What is it about the presence of other people, about having an audience, that gives us permission to indulge ourselves? Is it simply that somewhat illicit indulgences are more fun when shared with someone else? Is it that we crave outside permission, so we can point to someone else and say, “But they said it was okay, too!”? Is it a self-preservation mechanism, trying to save us from ourselves by only allowing indulgence on special occasions?
I ask because I now have Häagen-Dazs ice cream in my freezer, and it would never have ended up there if I hadn’t been grocery shopping with company over the weekend. I have hot fudge to go on top of it, too. I’m amused by the way the mere presence of another person has changed my own actions. For me, I think part of it is the thrill of convincing someone else to be complicit, in gaining a “partner in crime,” in creating a brief sort of naughty bond of conspiracy against the societal idea of what’s good for us. I mean, we spend our entire childhoods trying to convince other people, in this case, our parents or other adults, to give us things we want. Didn’t there end up being some satisfaction gained from simply the act of convincing the other person to your point of view, aside from getting whatever it is you were arguing for? Doesn’t there still?
I actually discovered a sad thing about being an adult. There’s no one to convince. There’s no challenge to trying to convince someone you should stay home sick, if you’re the only one there to convince. It’s just a question: Should I go to work today or not? Blah. No, “Can I convince mom and dad? Could I get the whole day off? Should I try to go for the morning and then call to get picked up at lunch? Would that have a better chance of convincing? Can I make myself look really pale? How pitiful do I need to be?” Just, “Should I go or not? Will I get paid? Can I make it through the day? Do I want to deal with the work that will pile up in smaller pieces while feeling bad, or all at once when I think I’ll feel better?” That’s no fun. That’s just logic and being responsible and boring. I didn’t miss more than maybe 4 classes during all of college for illness, because I would always decide to just go and get it over with. I missed so many days of 6th grade I nearly failed based on poor attendance, because the challenge of convincing my parents I should stay home was more fun than school.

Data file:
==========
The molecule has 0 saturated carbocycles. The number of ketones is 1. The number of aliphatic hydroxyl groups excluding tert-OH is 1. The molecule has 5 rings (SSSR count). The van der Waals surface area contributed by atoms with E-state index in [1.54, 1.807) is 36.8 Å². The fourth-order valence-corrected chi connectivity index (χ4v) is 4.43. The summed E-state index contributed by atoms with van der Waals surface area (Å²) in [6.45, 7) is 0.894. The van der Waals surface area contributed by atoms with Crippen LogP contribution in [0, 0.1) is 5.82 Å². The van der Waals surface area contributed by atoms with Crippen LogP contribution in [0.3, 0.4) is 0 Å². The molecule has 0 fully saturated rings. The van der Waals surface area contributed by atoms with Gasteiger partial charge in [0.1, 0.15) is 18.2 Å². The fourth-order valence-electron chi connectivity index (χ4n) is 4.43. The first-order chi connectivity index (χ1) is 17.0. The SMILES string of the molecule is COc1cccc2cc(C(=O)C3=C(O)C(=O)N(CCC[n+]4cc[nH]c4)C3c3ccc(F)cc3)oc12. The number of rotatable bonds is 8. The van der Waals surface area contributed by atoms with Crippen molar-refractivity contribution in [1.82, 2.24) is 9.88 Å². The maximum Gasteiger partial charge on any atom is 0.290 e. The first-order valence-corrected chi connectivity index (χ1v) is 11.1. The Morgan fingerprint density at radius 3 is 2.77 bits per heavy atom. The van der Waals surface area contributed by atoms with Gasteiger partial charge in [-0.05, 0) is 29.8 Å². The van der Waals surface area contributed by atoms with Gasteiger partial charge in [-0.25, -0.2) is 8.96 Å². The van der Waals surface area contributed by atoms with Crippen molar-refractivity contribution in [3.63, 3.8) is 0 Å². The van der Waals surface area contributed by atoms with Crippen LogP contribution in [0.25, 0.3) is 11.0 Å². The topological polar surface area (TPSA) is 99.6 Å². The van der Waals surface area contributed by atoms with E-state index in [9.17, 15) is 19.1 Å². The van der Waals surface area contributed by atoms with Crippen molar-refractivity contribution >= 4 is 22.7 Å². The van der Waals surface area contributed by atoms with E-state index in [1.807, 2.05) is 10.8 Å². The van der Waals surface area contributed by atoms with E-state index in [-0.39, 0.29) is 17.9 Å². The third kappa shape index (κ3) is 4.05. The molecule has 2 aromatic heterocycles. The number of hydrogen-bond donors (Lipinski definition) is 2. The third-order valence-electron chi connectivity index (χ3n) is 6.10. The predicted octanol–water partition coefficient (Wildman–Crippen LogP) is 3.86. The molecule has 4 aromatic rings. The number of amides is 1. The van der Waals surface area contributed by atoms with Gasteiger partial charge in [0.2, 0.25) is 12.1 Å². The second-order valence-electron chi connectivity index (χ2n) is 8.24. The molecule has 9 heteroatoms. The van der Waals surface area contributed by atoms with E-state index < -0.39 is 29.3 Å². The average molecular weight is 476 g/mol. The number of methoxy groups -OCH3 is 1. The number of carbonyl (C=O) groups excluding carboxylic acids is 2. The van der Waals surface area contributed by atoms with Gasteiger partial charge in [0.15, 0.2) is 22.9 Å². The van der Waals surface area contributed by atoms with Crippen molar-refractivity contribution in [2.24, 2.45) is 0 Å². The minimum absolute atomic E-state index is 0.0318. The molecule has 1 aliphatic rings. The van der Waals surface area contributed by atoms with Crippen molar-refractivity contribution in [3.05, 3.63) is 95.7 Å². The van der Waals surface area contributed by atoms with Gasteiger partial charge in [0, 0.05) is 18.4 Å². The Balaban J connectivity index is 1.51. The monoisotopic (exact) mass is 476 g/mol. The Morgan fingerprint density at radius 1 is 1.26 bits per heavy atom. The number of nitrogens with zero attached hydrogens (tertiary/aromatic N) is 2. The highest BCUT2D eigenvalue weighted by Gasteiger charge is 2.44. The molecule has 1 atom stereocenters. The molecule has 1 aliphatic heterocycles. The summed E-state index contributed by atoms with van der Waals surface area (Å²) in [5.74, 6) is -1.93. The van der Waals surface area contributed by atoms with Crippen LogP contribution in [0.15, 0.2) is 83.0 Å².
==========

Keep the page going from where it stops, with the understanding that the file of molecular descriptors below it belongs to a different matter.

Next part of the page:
Maybe I just had less grasp of the consequences then. On the other hand, there’s the food issue. Left to my own devices, my grocery shopping is very boring. I get healthy, easy, boring food. I don’t have lots of snacks. But when there’s someone else there? It’s so much fun to convince them to go along with me in getting desserts. Would I really want schmancy ice cream if I was shopping by myself? Probably only if I was in a really bad mood, otherwise, nah. Don’t need it, why bother? But with another person, suddenly, that food is fun! It’s not suddenly healthier for me, it’s just more fun, and kind of wicked. But the wickedness doesn’t tempt me when I’m alone.
So does the presence of other people make me less responsible than I am on my own? Sometimes. Sometimes it works the other way. On my own, I can’t make myself get out of bed in the morning if I don’t need to. But if I’m sharing a room with someone, or staying over at someone else’s house, I feel I have to be more responsible about getting up at a “reasonable” hour, making the bed, doing the dishes promptly, vacuuming, being helpful.
In the end, it seems, having an audience changes us. This seems obvious in some ways, but insidious and surprising in others. Does anyone else have a particular way that having an audience changes their actions, for good or ill?
I’m off to go have some ice cream now.